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From "Kevin Ross (JIRA)" <>
Subject [jira] Commented: (DBCP-345) NumActive is off-by-one at instantiation and causes premature exhaustion
Date Sat, 09 Oct 2010 15:39:31 GMT


Kevin Ross commented on DBCP-345:

Before borrowing the first connection, {{numActive}} should report 0 correct?

Do we agree, that if you have never borrowed a connection, numActive should not be greater
than 0, regardless of pool settings?

If we agree, then there is a bug.

My code attached exposes this, I'm not sure why you are not able to use it or see it.  The
commons-pool package is commonly used for many things and generic knowledge of that project
is very useful in diagnosing this problem.

Put a breakpoint in the borrowObject() method of the pool object (use your implementation,
or mine), and before the super call to borrowObject() in the pool packages, inspect the {{numActive}}.

If numActive == 1 before the call to the pool to make the first borrow, there is a bug.  AFTER
we borrow the first connection, numActive should be 1.

If you still don't see it, change the line of my code in from:
{code:java}log.debug( "BORROWING:  from " + toId( delegate ) + stats( delegate ) );{code}
{code:java}log.debug( "BORROWING:  holy cow this is num active before borrowing a connection!!!!!!!!!!!!!!!!!!!!!
" + getNumActive();{code}

I think that should get you there.

> NumActive is off-by-one at instantiation and causes premature exhaustion
> ------------------------------------------------------------------------
>                 Key: DBCP-345
>                 URL:
>             Project: Commons Dbcp
>          Issue Type: Bug
>    Affects Versions: 1.4
>            Reporter: Kevin Ross
>         Attachments:,
>   Original Estimate: 1h
>  Remaining Estimate: 1h
> Scenario: we have some code that we had thought was potentially leaking connections.
 In our unitTest/integrationTest environment, we know we can *lock down connections to a total
of 2* and a full run should pass.  We had no such luck with a {{maxActive}} of 2.    
> We created/attached a {{DebugBasicDataSource}} which initializes a  {{DebugConnectionPool}}
for logging purposes and delegates into the DBCP hierarchy.  BTW - consistent use of accessors
would have made this a cleaner affair ;) 
> {code}        // num active starts at one! Here is the original unmodified log message:
>         //          BORROWING:  from AbandonedObjectPool@10f0f6ac (1 of 2) 0 idle: threadStats[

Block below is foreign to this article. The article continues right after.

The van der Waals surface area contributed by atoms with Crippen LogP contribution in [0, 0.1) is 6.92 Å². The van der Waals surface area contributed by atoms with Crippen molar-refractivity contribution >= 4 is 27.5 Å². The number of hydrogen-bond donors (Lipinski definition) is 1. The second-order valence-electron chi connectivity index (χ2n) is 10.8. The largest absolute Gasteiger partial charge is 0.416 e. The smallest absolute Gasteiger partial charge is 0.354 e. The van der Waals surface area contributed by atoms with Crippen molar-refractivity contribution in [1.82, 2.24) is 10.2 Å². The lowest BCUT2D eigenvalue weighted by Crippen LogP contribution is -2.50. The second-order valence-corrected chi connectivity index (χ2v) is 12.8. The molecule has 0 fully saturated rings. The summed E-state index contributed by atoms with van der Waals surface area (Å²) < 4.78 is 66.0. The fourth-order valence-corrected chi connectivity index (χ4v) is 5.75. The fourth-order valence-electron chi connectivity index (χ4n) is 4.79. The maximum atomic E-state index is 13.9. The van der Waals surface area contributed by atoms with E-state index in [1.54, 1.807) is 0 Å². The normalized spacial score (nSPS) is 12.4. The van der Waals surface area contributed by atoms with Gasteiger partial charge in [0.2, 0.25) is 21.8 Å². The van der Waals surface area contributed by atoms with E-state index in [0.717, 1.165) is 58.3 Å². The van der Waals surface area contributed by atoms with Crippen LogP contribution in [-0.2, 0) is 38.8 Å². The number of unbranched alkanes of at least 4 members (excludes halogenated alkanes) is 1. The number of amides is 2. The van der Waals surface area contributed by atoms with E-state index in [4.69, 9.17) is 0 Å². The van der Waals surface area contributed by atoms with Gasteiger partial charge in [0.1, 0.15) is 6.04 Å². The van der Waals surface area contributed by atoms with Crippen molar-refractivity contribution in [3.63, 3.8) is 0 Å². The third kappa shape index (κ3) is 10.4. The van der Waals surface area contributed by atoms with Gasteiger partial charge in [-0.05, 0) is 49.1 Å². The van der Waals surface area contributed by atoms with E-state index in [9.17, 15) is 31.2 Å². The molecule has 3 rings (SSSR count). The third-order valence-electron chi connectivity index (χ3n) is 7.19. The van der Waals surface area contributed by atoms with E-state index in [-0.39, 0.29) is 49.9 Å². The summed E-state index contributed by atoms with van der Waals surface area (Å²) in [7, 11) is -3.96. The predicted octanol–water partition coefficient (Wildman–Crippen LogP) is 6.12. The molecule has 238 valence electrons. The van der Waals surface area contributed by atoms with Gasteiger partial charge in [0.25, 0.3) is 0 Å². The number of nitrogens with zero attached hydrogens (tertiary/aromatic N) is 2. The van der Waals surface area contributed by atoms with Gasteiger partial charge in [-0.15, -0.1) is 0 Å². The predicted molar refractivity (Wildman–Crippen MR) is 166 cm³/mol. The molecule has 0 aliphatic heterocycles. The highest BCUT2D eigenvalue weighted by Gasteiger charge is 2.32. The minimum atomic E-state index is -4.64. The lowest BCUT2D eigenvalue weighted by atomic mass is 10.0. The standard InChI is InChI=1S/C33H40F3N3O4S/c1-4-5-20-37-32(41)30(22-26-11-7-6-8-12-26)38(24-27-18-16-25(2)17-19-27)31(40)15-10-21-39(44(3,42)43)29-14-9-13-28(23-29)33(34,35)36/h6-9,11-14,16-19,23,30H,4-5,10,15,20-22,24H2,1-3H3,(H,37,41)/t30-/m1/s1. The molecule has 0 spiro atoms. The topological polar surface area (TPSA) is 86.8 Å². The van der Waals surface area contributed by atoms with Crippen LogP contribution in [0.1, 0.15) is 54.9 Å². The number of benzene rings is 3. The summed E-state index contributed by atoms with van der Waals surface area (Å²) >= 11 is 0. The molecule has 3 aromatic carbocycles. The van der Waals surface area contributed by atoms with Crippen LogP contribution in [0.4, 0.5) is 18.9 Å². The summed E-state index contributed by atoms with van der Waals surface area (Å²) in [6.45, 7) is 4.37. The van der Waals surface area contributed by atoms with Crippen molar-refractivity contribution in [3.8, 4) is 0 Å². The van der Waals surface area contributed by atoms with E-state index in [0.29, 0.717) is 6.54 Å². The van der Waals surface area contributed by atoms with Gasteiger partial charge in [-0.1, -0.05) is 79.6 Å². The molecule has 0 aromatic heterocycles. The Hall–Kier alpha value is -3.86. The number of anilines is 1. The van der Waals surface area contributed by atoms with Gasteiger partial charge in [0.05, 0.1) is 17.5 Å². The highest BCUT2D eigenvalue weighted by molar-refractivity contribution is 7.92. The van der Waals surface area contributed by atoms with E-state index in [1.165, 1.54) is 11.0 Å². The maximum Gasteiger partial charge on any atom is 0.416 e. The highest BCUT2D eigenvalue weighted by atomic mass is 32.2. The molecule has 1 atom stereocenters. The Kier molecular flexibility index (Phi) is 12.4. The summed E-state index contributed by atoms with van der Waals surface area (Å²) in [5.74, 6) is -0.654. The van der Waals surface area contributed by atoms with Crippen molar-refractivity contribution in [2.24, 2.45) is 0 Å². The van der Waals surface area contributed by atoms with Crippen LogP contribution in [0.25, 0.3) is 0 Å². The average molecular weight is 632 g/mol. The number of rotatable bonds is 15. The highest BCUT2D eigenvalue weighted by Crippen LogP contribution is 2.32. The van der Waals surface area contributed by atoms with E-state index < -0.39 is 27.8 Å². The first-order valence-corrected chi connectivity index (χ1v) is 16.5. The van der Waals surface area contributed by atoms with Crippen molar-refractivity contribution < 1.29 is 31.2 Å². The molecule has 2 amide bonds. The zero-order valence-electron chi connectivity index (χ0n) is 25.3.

]: all-time uniques{ (empty)  }
>         // SEE! no borrows ever, and the first pre-borrow already has a count of 1!{code}
> Before borrowing the first connection - {{numActive}} is 1!  
> The gorier details below, I hope they help someone else!
> Constraining the pool was the best way to uncover the leakage.  
> Thinking it was our error, we went after our code to find the problem.  We had such a
hard time understanding who was using connections, in which Spring context.  The confusion
stemmed from the fact that our unitTests run against REST resources deployed as Jersey components
in a Grizzly container.  Where they using the same connection pool or not?  Was the unitTest
setup side exhausting more connections, or was it leaking on the REST service side.
> Answers: 
> 1.  Our unitTests executing Jersey with in-VM Grizzly container do indeed utilize the
same pool (and same Spring context).
> 2.  Our unitTest (side) was not using more than one connection for data setup, and it
returned the connection for reuse.
> 3.  Our REST service side was only using one connection, but was a Grizzly threaded container
and we have AcitveMQ running as well.  Practically, one server connection could handle everything,
but the REST service and ActiveMQ listener could potentially claim 2.
> Note, the attached DebugBasicDataSource was quite useful to determine which threads were
claiming which connections in a leak situation.  Certainly do not configure it on the production
side, but it might be nice to see something like this offered up on the DBCP site somewhere
to help developers find or confirm their misconfiguration or bad code.

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